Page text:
It’s easy to get swept up into social media madness, spending hours every day following the thought leaders in your industry and inserting your brand into every meaningful conversation. However, at the end of the day, has that time been well spent for your business, creating real leads and sales, or has it wasted time that could have been better used elsewhere? Follow these four tips to use your social media time wisely, as a crucial and aligned element of your marketing efforts.
Focus on your business
Every industry is different, and the needs of business-to-business companies will be different from the needs of business-to-consumer companies. Based on your demographic, determine which social media platforms your customers use, and focus your attention only on those platforms. Figure out where social media fits into your overall business model, whether as a means for customer support, brand awareness, or lead generation, and then align your social media efforts with the rest of your efforts to support that business function. Pay no attention to any measure of popularity for your competitors, only to how well your own efforts are supporting your chosen business function. Ruthlessly select your social media activities based on return on investment, and only pursue those with the highest ROI.
Create content first
To create valuable content, determine who your customers are and what they want. Then create content that tells them how to get that. Most of the time, your products will help them, however when they have a want that isn’t addressed by your products, tell them how to satisfy that need anyway. Be entertaining, interesting, and informative. Write with a distinct personality, from a specific point of view, including people, things, and companies you like as well as those you dislike or feel could have done something better. Reuse your content by contributing it to industry publications or using it as the basis for in-person talks or webinars.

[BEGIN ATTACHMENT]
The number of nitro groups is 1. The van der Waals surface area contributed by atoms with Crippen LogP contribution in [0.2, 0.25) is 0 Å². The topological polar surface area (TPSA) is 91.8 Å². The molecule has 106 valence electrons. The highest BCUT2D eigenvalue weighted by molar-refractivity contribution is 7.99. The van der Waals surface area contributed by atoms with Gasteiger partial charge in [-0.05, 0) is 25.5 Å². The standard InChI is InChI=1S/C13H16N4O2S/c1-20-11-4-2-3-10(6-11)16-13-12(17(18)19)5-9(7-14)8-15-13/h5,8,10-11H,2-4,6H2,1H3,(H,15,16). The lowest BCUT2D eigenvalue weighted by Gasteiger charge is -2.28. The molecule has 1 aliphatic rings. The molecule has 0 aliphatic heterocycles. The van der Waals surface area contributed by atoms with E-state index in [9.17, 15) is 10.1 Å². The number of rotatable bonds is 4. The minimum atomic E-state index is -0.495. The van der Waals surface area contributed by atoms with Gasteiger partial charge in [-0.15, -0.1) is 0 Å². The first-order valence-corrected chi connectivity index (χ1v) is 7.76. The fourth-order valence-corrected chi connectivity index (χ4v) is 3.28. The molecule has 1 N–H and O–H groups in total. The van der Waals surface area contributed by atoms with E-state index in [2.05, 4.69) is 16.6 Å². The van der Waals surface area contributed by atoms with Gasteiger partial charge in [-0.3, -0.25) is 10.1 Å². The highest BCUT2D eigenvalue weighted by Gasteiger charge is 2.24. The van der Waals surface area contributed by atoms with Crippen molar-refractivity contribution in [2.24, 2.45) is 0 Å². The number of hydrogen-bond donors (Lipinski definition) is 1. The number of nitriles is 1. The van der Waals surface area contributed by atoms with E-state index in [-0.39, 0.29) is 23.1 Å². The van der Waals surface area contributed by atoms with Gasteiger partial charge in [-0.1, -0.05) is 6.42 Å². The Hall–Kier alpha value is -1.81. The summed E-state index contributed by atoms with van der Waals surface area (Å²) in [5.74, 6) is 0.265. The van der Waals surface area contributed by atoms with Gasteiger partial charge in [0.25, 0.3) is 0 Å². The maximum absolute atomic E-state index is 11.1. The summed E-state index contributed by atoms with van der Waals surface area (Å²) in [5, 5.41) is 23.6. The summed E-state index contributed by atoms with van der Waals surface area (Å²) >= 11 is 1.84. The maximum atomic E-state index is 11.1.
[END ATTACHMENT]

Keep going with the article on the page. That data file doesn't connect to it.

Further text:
Use the right measurements
For Facebook, the number of your Fans is not as important as the “People Talking About This” metric. Fans are a theoretical number of people who might have seen your post, while the number of people talking about it – liking it, sharing it, or commenting on it – is a real number. Twitter followers rarely convert to sales, whereas you can statistically predict the number of sales that will be generated by every email based on the number of email subscribers. Therefore, the number of subscribers is more important than the number of followers.
Give it time
The most important thing about social media is that it is not instantaneous. People will still be discovering your content for months and years after you post it. Don’t get discouraged if you do not have an immediate reaction to your efforts, and stop too soon.
The Internet Marketing Academy